Investors in both the United States and Australia have turned on former “market darlings” in both countries with a vengeance.

When market participants couldn’t buy sector leaders fast enough, someone coined the acronym for the big players in the US – the FANG stocks (Facebook—now Meta, Apple, Netflix, and Google — now Alphabet.

From Yahoo Finance, here is the year-to-date share price movement of the former darlings.

To pique investor interest as the Americans had done with FANG, here in Australia top tech market darlings were anointed as the WAAAX stocks – Wisetech Global (WTC); Afterpay Group (APT); Altium Limited (ALU); Appen Limited (APX); and Xero Limited (XRO). Afterpay no longer trades as APT so the group is down to four stocks. From the ASX website, here is how those stocks have fared year-to-date.


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All these stocks roared out of the gates in the impressive global market recovery following the initial steep declines once the initial impact of the COVID 19 Pandemic on global markets subsided, although Altium remained flat over three years and Appen stuttered handily, down 72% over a three year period. However, over five years the WAAX members earned the status of market darlings:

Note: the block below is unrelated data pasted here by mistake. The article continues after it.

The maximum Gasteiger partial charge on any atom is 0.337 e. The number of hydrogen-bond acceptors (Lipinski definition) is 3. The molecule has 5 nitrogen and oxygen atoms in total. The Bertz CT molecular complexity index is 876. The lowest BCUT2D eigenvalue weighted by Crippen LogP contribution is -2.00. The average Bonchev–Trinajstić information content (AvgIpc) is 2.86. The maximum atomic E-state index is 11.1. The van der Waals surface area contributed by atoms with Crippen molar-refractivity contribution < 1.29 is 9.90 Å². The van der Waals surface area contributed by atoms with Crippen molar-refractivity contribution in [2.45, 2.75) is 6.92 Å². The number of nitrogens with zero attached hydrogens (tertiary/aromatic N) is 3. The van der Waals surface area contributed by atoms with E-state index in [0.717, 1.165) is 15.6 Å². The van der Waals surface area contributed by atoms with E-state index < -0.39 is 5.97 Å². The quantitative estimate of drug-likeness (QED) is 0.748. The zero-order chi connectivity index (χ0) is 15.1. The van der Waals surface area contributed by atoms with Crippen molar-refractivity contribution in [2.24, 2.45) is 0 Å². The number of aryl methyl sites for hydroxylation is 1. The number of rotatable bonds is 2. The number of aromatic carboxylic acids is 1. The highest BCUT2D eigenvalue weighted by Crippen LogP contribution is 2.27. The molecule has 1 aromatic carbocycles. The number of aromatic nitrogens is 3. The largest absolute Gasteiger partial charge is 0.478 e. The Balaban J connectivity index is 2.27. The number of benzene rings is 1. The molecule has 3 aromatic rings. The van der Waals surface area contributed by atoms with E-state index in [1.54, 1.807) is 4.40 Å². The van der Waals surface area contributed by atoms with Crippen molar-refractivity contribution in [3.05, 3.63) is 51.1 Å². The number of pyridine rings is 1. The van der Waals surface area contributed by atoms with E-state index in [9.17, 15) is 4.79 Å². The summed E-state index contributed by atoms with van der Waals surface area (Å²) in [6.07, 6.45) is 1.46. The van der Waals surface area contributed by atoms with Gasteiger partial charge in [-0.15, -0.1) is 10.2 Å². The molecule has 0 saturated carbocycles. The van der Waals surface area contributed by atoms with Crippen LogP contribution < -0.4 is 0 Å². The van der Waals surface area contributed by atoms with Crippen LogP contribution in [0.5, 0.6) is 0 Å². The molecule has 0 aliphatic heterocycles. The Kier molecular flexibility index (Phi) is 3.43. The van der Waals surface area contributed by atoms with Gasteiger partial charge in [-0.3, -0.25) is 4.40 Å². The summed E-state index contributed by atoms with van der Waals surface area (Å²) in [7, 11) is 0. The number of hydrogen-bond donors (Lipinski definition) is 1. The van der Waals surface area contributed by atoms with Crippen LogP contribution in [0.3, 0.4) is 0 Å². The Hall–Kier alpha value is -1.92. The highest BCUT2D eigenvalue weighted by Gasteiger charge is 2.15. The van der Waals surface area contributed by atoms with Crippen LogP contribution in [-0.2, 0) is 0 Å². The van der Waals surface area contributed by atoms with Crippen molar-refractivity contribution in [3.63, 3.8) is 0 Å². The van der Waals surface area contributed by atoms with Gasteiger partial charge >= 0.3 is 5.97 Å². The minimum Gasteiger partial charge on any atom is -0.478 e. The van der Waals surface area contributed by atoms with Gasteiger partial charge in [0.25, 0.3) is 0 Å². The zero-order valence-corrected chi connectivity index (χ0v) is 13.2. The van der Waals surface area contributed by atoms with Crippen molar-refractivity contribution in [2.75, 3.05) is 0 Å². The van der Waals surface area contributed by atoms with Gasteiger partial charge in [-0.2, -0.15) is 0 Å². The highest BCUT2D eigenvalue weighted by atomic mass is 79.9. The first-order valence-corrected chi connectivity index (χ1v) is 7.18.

• Wisetech Up 585%
  • Altium Up 281%
  • Appen Up 155%
  • Xero Up 388%

To unravel the takedown of the tech sector year-to-date, many of these stocks are now facing two interrelated and powerful headwinds – inflation and interest rates.

Tech stocks generally have lofty Price to Earnings (P/E) ratios that often far exceed the company’s current financial status. Investors are willing to pay more for the growth they expect to come in the future.

Around the world governments responded to COVID 19 by keeping both businesses and consumers awash in capital to prop up demand and remain in business, while maintaining or in some cases lowering already low interest rates. Inflation was not on anyone’s radar, but the groundwork was laid.